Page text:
How To Enable Chromecast Screen Mirroring On Any Android Device
This year’s Google I/O may have been dominated by the search giant’s grand unveiling of Android L, but there were still plenty of other major announcements besides. Notably, the $35 Chromecast dongle, which turned the streaming market on its head when it first released back in 2013, would support Android Mirroring a la Apple’s AirPlay Mirroring, and following the annual developer conference, we couldn’t wait to give it a whirl. Having rolled the feature out earlier on this week, many Chromecast-owning Droidsters have jumped on this new feature, but unfortunately, it’s rather limited with regards to the devices that it will stream from. Thankfully, though, there’s a relatively painless workaround.
Google’s HDMI streaming device has shifted many units, and given the price it’s at, this isn’t much of a surprise. As well as those consumers actually in need of a streamer, though, many others simply took a risk and picked one up out of sheer interest, and Google’s tactic has paid dividends, with many living rooms now invested in the Android ecosystem.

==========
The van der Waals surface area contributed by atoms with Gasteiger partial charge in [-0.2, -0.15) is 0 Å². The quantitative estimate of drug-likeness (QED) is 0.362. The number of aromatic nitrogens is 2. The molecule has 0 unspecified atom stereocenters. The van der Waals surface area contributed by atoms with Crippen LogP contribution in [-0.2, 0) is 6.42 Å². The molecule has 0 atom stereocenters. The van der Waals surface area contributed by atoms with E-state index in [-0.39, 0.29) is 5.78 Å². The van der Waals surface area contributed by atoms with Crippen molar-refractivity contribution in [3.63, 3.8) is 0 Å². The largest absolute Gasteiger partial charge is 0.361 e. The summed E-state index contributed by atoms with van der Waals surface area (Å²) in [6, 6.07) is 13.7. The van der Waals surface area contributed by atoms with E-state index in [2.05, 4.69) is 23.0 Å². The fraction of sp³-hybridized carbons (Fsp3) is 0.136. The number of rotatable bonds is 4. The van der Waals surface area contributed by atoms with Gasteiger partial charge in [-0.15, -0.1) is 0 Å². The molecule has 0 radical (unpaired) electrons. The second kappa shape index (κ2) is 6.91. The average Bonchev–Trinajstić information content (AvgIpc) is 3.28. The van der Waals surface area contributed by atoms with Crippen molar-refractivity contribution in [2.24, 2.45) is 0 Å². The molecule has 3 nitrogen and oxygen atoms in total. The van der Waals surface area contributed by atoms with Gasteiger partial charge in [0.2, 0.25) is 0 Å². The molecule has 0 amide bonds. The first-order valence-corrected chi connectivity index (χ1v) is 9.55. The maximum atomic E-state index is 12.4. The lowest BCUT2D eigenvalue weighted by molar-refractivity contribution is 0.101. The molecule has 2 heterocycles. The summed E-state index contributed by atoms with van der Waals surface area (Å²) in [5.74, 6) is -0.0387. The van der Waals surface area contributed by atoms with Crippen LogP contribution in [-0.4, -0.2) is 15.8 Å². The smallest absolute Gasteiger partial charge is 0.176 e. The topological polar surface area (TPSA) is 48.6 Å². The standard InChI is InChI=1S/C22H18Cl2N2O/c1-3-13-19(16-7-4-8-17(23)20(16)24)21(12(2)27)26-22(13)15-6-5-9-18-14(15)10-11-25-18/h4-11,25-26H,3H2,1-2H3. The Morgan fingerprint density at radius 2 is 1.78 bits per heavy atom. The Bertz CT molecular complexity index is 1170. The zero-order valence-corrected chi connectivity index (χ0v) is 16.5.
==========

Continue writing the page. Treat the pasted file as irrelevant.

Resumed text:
Although Android Mirroring should work fine on newer, higher-end devices like the Samsung Galaxy S5 and LG’s Nexus 5, the current line-up of compliant smartphones and tablets stands at just over half a dozen. It’s a decent return for a feature that is still brand-new, but for those who don’t happen to own a compatible device, or don’t wish to wait, it’s a tad irritating.
Luckily, the folks of XDA-Developers have, as ever, found away to circumvent the limitation, and although some antiquated models – notably the Galaxy Nexus – remain out of contention for some Android Mirroring, the root-only hack opens the door for a multitude of different Android gizmos.
Notably, the likes of the Xperia Z, HTC Droid DNA and Motorola’s popular Moto G and Moto X can all utilize Android Mirroring through the tweak, as well as the 2012 Nexus 7, Oppo’s Find 7 / 7a and the OnePlus One. Others reporting a mixed response include the Samsung Galaxy S3 and Galaxy Note 2, with some finding that the trick works while others hit a brick wall. Thus, if you own either of these two Samsung handsets, you’re advised to only proceed if you’re running on stock Android.
For a full list of devices tested and working, as well as the details on how to get the “MirrorEnabler” APK, be sure to check out the source, although do note that this is an experimental feature rather than a primed, flawless solution.